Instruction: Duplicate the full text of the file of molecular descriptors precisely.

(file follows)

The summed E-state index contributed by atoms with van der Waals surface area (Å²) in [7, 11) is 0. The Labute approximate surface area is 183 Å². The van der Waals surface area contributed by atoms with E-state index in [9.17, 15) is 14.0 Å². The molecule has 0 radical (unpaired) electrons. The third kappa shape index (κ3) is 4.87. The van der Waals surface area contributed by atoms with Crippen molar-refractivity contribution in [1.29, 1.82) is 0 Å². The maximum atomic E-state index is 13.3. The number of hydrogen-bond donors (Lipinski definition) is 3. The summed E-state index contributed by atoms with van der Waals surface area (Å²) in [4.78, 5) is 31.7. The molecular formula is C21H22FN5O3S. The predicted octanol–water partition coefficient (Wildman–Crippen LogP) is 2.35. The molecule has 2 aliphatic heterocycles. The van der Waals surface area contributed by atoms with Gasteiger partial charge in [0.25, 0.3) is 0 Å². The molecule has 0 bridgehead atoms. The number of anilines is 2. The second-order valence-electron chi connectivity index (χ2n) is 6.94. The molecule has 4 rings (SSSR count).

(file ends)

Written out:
The summed E-state index contributed by atoms with van der Waals surface area (Å²) in [7, 11) is 0. The Labute approximate surface area is 183 Å². The van der Waals surface area contributed by atoms with E-state index in [9.17, 15) is 14.0 Å². The molecule has 0 radical (unpaired) electrons. The third kappa shape index (κ3) is 4.87. The van der Waals surface area contributed by atoms with Crippen molar-refractivity contribution in [1.29, 1.82) is 0 Å². The maximum atomic E-state index is 13.3. The number of hydrogen-bond donors (Lipinski definition) is 3. The summed E-state index contributed by atoms with van der Waals surface area (Å²) in [4.78, 5) is 31.7. The molecular formula is C21H22FN5O3S. The predicted octanol–water partition coefficient (Wildman–Crippen LogP) is 2.35. The molecule has 2 aliphatic heterocycles. The van der Waals surface area contributed by atoms with Gasteiger partial charge in [0.25, 0.3) is 0 Å². The molecule has 0 bridgehead atoms. The number of anilines is 2. The second-order valence-electron chi connectivity index (χ2n) is 6.94. The molecule has 4 rings (SSSR count).